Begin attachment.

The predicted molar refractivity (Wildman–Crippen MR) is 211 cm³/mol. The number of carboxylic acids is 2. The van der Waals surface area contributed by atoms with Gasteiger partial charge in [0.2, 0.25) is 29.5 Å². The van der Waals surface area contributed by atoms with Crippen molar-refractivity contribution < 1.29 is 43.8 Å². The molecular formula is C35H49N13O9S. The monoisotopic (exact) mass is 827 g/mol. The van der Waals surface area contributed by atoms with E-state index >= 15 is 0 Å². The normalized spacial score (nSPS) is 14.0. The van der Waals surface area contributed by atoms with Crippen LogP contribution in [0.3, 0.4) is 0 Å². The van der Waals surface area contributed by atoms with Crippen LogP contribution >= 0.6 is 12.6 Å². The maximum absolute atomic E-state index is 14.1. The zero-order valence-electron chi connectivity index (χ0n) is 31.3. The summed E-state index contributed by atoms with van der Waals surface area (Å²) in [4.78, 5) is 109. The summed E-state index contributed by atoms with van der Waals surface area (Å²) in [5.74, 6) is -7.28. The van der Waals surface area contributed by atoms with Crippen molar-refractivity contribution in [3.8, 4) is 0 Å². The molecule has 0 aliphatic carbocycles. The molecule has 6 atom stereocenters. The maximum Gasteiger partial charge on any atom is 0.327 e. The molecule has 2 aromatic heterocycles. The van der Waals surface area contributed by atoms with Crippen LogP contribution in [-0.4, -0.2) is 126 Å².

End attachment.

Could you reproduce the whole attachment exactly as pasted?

The predicted molar refractivity (Wildman–Crippen MR) is 211 cm³/mol. The number of carboxylic acids is 2. The van der Waals surface area contributed by atoms with Gasteiger partial charge in [0.2, 0.25) is 29.5 Å². The van der Waals surface area contributed by atoms with Crippen molar-refractivity contribution < 1.29 is 43.8 Å². The molecular formula is C35H49N13O9S. The monoisotopic (exact) mass is 827 g/mol. The van der Waals surface area contributed by atoms with E-state index >= 15 is 0 Å². The normalized spacial score (nSPS) is 14.0. The van der Waals surface area contributed by atoms with Crippen LogP contribution in [0.3, 0.4) is 0 Å². The van der Waals surface area contributed by atoms with Crippen LogP contribution >= 0.6 is 12.6 Å². The maximum absolute atomic E-state index is 14.1. The zero-order valence-electron chi connectivity index (χ0n) is 31.3. The summed E-state index contributed by atoms with van der Waals surface area (Å²) in [4.78, 5) is 109. The summed E-state index contributed by atoms with van der Waals surface area (Å²) in [5.74, 6) is -7.28. The van der Waals surface area contributed by atoms with Crippen molar-refractivity contribution in [3.8, 4) is 0 Å². The molecule has 0 aliphatic carbocycles. The molecule has 6 atom stereocenters. The maximum Gasteiger partial charge on any atom is 0.327 e. The molecule has 2 aromatic heterocycles. The van der Waals surface area contributed by atoms with Crippen LogP contribution in [-0.4, -0.2) is 126 Å².